But if you receive the funds in exchange for providing services such as teaching, research, or even helping out in the admissions office, the money becomes taxable—or at least the portion related to payment for your services does. You're effectively working for it like you would for wages. In fact, you might even receive a Form W-2 for the taxable portion related to services rendered.

The thing to watch out for here is whether you are awarded the scholarship only because you agree to do something in exchange for the money. Again, read the fine print. The entirety of most scholarships is not typically given in exchange for services rendered, but one might occasionally offer an additional $1,500 or $2,000 if you perform a certain service or job.

Some grants are more likely to assert this "work for it" condition.

This rule applies even if you don't have to begin performing the service until after you graduate. It could be taxable income if you'll eventually work for it—your labor doesn't necessarily have to occur while you're enrolled.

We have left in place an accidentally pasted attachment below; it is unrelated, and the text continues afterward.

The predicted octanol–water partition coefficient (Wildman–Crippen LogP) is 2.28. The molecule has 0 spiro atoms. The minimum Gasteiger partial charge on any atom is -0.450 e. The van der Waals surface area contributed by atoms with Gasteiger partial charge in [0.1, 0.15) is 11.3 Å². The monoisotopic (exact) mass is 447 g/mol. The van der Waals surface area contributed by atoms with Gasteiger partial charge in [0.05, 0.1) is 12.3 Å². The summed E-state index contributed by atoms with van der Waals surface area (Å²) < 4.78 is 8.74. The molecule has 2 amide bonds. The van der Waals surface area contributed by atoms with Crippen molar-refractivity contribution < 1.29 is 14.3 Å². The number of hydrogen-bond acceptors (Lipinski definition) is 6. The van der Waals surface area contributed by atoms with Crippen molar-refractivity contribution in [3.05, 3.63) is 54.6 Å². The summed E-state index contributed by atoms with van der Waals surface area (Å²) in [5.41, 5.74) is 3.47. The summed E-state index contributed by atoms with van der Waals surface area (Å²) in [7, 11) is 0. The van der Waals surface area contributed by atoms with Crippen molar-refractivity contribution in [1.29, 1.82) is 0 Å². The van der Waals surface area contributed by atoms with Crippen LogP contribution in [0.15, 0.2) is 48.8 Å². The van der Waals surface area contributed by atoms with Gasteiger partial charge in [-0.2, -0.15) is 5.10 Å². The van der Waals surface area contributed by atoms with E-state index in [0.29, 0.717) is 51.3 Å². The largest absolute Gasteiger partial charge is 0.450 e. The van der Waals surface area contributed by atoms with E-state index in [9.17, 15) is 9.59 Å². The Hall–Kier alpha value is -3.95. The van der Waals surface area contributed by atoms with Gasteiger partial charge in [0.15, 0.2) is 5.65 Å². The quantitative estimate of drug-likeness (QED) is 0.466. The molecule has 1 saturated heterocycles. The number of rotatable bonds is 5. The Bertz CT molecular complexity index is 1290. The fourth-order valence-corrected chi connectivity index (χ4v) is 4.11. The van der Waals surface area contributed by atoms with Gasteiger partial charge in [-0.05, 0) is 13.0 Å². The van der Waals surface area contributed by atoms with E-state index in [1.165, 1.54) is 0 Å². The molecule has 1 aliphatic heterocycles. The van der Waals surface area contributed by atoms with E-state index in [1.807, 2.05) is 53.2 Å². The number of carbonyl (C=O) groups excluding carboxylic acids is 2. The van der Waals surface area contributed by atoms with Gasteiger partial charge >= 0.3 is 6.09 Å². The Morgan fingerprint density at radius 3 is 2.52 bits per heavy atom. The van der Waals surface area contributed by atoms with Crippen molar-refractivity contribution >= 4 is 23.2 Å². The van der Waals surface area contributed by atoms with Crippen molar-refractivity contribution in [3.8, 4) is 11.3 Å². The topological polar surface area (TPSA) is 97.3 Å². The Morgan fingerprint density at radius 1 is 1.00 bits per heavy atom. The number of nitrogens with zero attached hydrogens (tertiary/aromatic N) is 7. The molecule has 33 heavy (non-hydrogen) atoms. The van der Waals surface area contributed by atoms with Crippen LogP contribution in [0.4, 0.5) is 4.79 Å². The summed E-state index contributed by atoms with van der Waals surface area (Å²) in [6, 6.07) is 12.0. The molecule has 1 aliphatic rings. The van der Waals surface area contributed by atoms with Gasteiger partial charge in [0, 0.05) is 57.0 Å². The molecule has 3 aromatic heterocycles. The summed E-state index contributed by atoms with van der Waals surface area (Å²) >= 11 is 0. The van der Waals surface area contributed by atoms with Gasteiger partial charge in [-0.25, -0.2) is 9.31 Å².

Some Factors Don't Matter 

Some factors won't automatically make your scholarship taxable, at least not by themselves and if you meet the other rules. 

It doesn't matter what entity or individual gives you the money. In fact, your grandfather can even avoid paying gift tax if he gives the money directly to your school on your behalf.

Scholarships awarded by the Armed Forces Health Professions Scholarship and Financial Assistance Program or the National Health Service Corps Scholarship Program are exempt from the rule regarding services provided by you in exchange for the money.

Many student work-learning-service programs under Section 448(e) of the Higher Education Act of 1965 and Pell Grants are exempt from taxation.

Payments received under the G.I. Bill aren't considered to be scholarships or taxable income, and you won't have to pay taxes on your scholarship if you attend school in another country. You must meet all the other criteria, however. 

Student loans aren't taxable, because they aren't representative of income—you have to pay that money back.